What happened? The simple answer, much embraced by the media in recent months, is that the American public has become bored with Greenpeace’s high-profile, in-your-face tactics. Somewhere along the line, people stopped renewing their memberships and new recruits were harder to come by. And because the organization never accepted corporate support and receives minimal foundation
money, Greenpeace USA has had no other revenue streams to fall back on. “These unimaginative and redundant direct-action campaigns are a big part of the problem,” says Mark Dowie, a former Greenpeace USA board member and author of Losing Ground: American Environmentalism at the Close of the Twentieth Century. “There’s a place for confrontation, but it has to be done in new and
creative ways, not just hanging yet another banner off yet another oil tank in yet another city.”

While some observers both inside and outside the organization have been echoing Dowie’s complaints, others — most significantly the powers-that-be at Greenpeace International — maintain that Greenpeace USA hasn’t been doing enough direct action, that it has become distracted by its recent focus on small local issues and environmental-justice campaigns. “Given the
globalization of corporate activity, direct action is critical,” says James Roof, head of Greenpeace International’s action and marine division. “We need to remain true to a tactic and a philosophy that’s a strong tradition of ours, and no one does it as well as Greenpeace. I’ve been hearing for ten years that it’s a tired strategy. But people questioned Gandhi, too.”

Hyperbolic references to pacifist visionaries aside, this pro-shenanigans faction does seem to be regaining control of the organization. One of its first strikes came in January, when Mike Roselle was elected to Greenpeace USA’s board of directors on his fourth try. Roselle, cofounder of Earth First! and a direct-action pioneer, soon became a favorite of Greenpeace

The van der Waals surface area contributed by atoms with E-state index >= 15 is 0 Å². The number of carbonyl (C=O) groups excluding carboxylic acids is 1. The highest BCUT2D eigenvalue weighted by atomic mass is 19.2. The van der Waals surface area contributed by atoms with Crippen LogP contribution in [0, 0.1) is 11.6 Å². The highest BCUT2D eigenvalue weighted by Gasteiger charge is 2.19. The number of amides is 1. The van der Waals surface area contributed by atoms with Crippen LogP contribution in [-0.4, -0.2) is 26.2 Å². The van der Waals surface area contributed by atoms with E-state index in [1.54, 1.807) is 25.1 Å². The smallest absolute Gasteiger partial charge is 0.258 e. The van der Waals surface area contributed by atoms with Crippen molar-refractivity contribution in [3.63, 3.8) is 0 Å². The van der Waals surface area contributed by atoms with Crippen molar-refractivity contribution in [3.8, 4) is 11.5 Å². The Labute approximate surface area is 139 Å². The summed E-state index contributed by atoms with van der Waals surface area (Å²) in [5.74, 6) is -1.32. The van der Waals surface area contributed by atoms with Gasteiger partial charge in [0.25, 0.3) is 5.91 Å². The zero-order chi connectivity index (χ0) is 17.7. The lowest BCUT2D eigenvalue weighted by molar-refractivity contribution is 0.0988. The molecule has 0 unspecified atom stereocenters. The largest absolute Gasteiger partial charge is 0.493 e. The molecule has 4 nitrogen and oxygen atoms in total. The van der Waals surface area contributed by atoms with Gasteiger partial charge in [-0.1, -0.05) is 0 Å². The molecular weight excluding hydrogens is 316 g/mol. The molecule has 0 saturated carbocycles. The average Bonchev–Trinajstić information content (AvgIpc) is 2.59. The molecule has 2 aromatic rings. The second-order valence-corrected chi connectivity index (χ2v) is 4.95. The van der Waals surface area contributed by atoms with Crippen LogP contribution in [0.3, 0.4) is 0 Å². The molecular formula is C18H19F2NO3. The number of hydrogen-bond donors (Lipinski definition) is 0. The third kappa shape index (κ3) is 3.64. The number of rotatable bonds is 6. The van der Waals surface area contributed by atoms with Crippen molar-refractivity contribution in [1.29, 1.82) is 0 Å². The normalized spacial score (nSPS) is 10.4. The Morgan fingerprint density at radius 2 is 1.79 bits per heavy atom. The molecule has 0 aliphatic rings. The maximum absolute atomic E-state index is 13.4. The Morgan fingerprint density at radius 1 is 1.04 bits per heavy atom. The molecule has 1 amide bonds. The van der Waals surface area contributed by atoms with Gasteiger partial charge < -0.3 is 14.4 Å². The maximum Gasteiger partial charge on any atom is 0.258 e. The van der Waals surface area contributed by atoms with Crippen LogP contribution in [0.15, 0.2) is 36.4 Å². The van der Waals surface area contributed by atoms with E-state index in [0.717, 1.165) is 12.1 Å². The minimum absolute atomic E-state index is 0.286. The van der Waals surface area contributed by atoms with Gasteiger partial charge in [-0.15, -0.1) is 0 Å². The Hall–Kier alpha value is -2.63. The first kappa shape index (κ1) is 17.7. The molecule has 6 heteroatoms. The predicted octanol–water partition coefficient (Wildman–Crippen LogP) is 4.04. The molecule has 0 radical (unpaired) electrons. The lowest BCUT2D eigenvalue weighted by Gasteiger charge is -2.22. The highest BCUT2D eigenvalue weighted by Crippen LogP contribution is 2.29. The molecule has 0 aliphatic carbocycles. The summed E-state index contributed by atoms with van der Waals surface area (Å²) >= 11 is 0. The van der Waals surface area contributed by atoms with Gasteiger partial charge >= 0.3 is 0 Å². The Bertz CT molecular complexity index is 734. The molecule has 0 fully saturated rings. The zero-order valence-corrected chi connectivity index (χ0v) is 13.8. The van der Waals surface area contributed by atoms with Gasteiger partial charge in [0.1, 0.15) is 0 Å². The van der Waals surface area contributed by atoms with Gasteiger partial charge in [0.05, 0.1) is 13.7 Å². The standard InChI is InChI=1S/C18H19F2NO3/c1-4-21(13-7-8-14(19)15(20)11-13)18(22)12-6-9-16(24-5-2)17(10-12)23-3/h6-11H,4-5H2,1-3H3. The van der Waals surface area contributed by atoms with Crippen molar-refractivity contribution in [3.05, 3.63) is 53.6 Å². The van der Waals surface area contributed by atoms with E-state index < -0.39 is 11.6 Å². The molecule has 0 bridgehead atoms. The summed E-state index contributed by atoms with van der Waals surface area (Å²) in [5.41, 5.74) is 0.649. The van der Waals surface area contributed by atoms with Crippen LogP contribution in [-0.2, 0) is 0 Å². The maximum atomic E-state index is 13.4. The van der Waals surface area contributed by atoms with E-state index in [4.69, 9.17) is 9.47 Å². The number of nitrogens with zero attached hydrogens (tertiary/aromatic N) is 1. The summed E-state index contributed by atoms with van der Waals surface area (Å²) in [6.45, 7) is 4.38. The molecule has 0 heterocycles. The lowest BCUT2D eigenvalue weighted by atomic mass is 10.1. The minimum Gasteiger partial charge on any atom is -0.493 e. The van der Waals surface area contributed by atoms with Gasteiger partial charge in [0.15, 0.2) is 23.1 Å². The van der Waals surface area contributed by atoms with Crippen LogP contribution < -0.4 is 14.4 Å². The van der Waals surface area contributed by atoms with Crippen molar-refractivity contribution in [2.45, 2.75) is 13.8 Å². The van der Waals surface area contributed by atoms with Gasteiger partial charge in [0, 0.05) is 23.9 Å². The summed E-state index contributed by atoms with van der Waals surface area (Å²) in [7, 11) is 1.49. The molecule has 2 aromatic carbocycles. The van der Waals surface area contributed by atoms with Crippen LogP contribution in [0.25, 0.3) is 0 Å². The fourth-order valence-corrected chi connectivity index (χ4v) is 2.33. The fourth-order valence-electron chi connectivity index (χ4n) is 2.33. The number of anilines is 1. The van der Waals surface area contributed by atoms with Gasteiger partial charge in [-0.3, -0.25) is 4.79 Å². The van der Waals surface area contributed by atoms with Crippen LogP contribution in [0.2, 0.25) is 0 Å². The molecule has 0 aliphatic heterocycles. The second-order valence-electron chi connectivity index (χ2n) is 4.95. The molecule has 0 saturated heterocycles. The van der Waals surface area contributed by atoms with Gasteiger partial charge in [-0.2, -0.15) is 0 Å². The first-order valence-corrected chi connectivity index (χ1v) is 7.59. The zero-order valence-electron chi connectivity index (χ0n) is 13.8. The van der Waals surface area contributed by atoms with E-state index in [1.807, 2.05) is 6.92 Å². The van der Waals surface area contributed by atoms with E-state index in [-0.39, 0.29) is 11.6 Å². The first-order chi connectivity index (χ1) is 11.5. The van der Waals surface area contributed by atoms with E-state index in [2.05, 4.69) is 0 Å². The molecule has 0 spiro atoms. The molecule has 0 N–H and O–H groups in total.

International’s executive director, German Thilo Bode. For years, say insiders, Bode had been haranguing Greenpeace USA to eliminate the canvass, streamline operations, and get in line with the international program, which largely attempts to focus the public’s attention on global warming and forest issues via direct-action campaigns. “I am definitely in sync with Thilo Bode,”
says Roselle. “Greenpeace is not about community organizing or going door-to-door. It’s about raising hell and getting things done. I was trying to get this organization back on track, and I think we’ve done it.”

Barbara Dudley, who resigned as Greenpeace USA’s executive director in May, often had her differences with Roselle. “I thought the board would at least fight to keep the canvass,” she says, “but the board got bulldozed.” Bode, charges Dowie, is “a willful Teutonic guy who never liked Greenpeace USA’s quasi-anarchist culture and passionate interest in justice and environmental
racism.” In September, according to Dudley, Greenpeace International agreed to bail out Greenpeace USA with a $4 million loan, but only on the condition that longtime board member Andr‰ Carothers and Dudley sympathizers Winona LaDuke and Ron Daniels — the board’s only members of color and strong proponents of the group’s environmental-justice work — step down
immediately. By February, she says, the rest of the board, save newcomer Harriet Barlow, will also be sent packing.

“They forced me out,” says LaDuke, an Anishinabekwe Indian who bitterly regrets the gutting of campaigns against pesticides, dioxins, and PCBs, many of which pollute poor communities. “I supported cutting the budget, but did I support using that as an excuse to hide a political takeover? No. Greenpeace International is running the organization by force, intimidation, and
coercion.” Meanwhile, a number of current
and former Greenpeacers, including LaDuke and Dudley, note that the recent job cuts, while perhaps not overtly racist, seemed to disproportionately affect minority employees. “There were a handful of people of color who were at the forefront of our environmental-justice work whose jobs have been eliminated, and that is a matter of grave urgency to many on the staff,” says longtime
campaigner Jack Weinberg. “I don’t think it was intentional that those people were targeted, but it could cause irreparable harm to our work in some communities.”

Whether or not that proves to be the case, Greenpeace USA’s new era has begun. Funding has increased for protests tied to international campaigns, and though Roselle resigned from the board in August (“I did what I set out to do,” he says), he plans to become involved in the group’s upcoming forest actions. As for Duchin, she’s been able to keep a job but has been reassigned
from toxics to climate change. “Some of these recent decisions have been really difficult to understand,” she says, “but I guess I have to trust that it’s all for the best.”

Illustrations by Bob Hambly; Mark Matcho